As the Gophers closed the book on this year’s non-conference season with an exclamation-point thumping of the lowly Lafayette Leopards we find ourselves in a not-unfamiliar position of wondering just what lies ahead for the team against conference foes. Like past years the Gophers roll into the conference season sporting a shiny record and a couple of decent victories on their resume. Like other years they’ve handled their relatively inferior non-conference opponents with ease and provided reasons for believing that this, indeed, could be “the year.”

Unfortunately, as we know all too well, recent performances have fallen considerably short of expectations due to various injuries, transfers, misbehaviors and inadequate play leaving the Gophers holding bag at the end of each of the past three seasons and searching for answers.

Yet there remains a fairly substantial level of optimism this year, even though the team has been in this same position multiple times before. But why is it different this year? Why does it feel like this is actually the team to get it done? Shouldn’t we just be sitting back, arms folded and saying, “Yep, been here before. Wake me up when they actually succeed.”

This year is different because there are no questions. There are no mysterious X-factors. There are no “if this happens” or “if things go right” type of discussions. Trevor Mbakwe isn’t on crutches on the sidelines already. Devoe Joseph isn’t causing locker room strife.  The pieces are in place for a realistic run at something great for Minnesota and it’s easy to sense. Sure, there were questions at the beginning of the season. Would Andre Hollins show the same growth we saw at the end of last season? Would Rodney Williams continue to be the leader we saw during the NIT run? Would Trevor Mbakwe sufficiently rebound from his knee injury?

Those were questions that plagued the Gophers in the offseason, but ones that we got emphatic “YES” responses during this non-conference season. That’s incredibly heartening and a deviation from recent seasons where things just seemed to go wrong at every turn. Instead, things went 98% right for Minnesota in the first two months of the season, which means we can look forward to the conference season with a well-deserved sense of optimism. Yes, it’s nerve-racking to be on the cusp of figuring out if this is all just a smokescreen, but Minnesota is also not heading into the Big Ten season with an injured Mbakwe, or having slipped by USC and Virginia Tech or dropped a head-scratching loss to a mid-major. The season has gone about as well as it could through the first 13 games, leaving us rightfully excited about what’s to come.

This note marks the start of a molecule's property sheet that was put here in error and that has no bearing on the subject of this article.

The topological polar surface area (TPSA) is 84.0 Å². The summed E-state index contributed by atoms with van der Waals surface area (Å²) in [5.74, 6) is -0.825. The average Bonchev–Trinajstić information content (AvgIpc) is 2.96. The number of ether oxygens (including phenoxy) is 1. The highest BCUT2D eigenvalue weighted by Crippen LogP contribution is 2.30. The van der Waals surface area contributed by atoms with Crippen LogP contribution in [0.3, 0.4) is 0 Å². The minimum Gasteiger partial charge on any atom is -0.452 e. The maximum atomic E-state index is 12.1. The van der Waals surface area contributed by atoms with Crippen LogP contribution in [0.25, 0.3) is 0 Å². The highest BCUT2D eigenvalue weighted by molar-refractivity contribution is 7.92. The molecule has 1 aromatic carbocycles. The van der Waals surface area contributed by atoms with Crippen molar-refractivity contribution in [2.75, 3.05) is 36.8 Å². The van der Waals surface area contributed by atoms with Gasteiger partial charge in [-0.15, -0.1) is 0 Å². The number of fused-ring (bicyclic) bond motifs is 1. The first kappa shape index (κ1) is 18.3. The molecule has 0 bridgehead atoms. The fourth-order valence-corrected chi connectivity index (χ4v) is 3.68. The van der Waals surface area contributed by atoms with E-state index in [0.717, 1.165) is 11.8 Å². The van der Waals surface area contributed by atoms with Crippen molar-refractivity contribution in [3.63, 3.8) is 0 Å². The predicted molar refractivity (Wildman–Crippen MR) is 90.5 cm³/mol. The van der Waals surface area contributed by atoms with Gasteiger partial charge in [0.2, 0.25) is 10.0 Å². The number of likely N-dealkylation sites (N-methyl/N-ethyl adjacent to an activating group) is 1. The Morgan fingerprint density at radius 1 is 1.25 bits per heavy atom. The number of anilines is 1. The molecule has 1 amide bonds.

What have we seen so far? A couple things jump out:

  • The Gophers are full of weapons and are firing on all cylinders – The Gophers have stars, sure, but they don’t rely on any one player to get the job done. Like last night against Lafayette, neither the Hollinses, Mbakwe or Williams scored in double figures, yet the team still won by 25 and racked up 75 points. And it’s been that way the whole season. Some guys have big games, but they don’t rely on Andre Hollins, for instance, to run the offense. If Rodney is off one night then someone like Austin Hollins will pick up the slack. No single player will be “on” every night, and that’s entirely okay with this squad.
  • Trevor Mbakwe is healthy – Some might call him a “below the rim” guy after surgery on his ACL, but the truth is that Mbakwe is nearly back to being the player he was before his crippling injury. It was a huge question coming into the year – would Mbakwe be able to contribute at a high level early in the season? So far the answer is yes and it has gone a long way to keeping the Gophers competitive, givig them a huge boost heading into the conference season. In only 18 minutes per game he is averaging just under nine points and more than seven rebounds per game. BOO YA.
  • Austin Hollins might be the best defender in the conference – When Hollins came to town we expected a guy who was going to help the team by becoming an excellent shooter. And while he’s certainly contributing to the team in a scoring capacity, Hollins has made his biggest impact by becoming the team’s best defender. So far he has averaged 2.3 steals per game and usually gets the task of guarding the opposing team’s best player – a task he responds to by shutting that player down. Michael Snaer on Florida State, for instance, is one of the more feared shooting guards in the country. He even proclaimed that he “couldn’t be stopped” prior to the game against the Gophers. What did he do with Austin Hollins harassing him the whole game? Scored a measly 12 points in 30 minutes on 3-9 shooting – his third lowest output of the season. Hollins is adept at getting into passing lanes, deflecting the ball and generally causing havoc on the defensive end. This leads to plenty of turnovers and points in transition for Minnesota.

These are just a few of the many things that have gone right so far this season for the Gophers. And while the real season is just beginning, my point is that we’re not sitting here wondering if they can get the job done or asking the “what if” questions, unlike past seasons. Instead, we’re sitting back and counting the many ways that this team can hurt opponents. We know what they’re capable of, have seen them against high-caliber teams and have a sense that this year is different from past, less-successful seasons that started out with the same flavor.

Time to get the conference season started.




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